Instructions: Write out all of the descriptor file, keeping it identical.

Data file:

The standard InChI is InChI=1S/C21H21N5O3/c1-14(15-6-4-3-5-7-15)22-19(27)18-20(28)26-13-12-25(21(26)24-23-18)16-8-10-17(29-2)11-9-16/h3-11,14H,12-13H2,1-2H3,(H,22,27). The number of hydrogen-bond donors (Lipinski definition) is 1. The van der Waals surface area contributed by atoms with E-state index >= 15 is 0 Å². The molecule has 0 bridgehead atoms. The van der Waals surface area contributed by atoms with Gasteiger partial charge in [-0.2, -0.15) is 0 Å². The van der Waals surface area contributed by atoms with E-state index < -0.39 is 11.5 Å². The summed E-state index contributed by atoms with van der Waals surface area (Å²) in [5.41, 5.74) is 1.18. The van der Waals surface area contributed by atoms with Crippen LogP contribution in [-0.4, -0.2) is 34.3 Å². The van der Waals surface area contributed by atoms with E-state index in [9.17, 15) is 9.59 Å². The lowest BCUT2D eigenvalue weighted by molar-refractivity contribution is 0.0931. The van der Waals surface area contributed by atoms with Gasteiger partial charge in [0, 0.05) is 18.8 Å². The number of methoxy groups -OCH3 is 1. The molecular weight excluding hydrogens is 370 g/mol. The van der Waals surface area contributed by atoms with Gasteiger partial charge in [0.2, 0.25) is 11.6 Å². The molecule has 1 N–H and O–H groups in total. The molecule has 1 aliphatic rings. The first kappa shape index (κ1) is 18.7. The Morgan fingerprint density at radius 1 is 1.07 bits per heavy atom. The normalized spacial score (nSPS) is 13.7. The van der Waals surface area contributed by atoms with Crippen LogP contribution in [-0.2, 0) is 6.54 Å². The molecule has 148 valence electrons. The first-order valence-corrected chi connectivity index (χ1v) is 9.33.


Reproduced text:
The standard InChI is InChI=1S/C21H21N5O3/c1-14(15-6-4-3-5-7-15)22-19(27)18-20(28)26-13-12-25(21(26)24-23-18)16-8-10-17(29-2)11-9-16/h3-11,14H,12-13H2,1-2H3,(H,22,27). The number of hydrogen-bond donors (Lipinski definition) is 1. The van der Waals surface area contributed by atoms with E-state index >= 15 is 0 Å². The molecule has 0 bridgehead atoms. The van der Waals surface area contributed by atoms with Gasteiger partial charge in [-0.2, -0.15) is 0 Å². The van der Waals surface area contributed by atoms with E-state index < -0.39 is 11.5 Å². The summed E-state index contributed by atoms with van der Waals surface area (Å²) in [5.41, 5.74) is 1.18. The van der Waals surface area contributed by atoms with Crippen LogP contribution in [-0.4, -0.2) is 34.3 Å². The van der Waals surface area contributed by atoms with E-state index in [9.17, 15) is 9.59 Å². The lowest BCUT2D eigenvalue weighted by molar-refractivity contribution is 0.0931. The van der Waals surface area contributed by atoms with Gasteiger partial charge in [0, 0.05) is 18.8 Å². The number of methoxy groups -OCH3 is 1. The molecular weight excluding hydrogens is 370 g/mol. The van der Waals surface area contributed by atoms with Gasteiger partial charge in [0.2, 0.25) is 11.6 Å². The molecule has 1 N–H and O–H groups in total. The molecule has 1 aliphatic rings. The first kappa shape index (κ1) is 18.7. The Morgan fingerprint density at radius 1 is 1.07 bits per heavy atom. The normalized spacial score (nSPS) is 13.7. The van der Waals surface area contributed by atoms with Crippen LogP contribution in [-0.2, 0) is 6.54 Å². The molecule has 148 valence electrons. The first-order valence-corrected chi connectivity index (χ1v) is 9.33.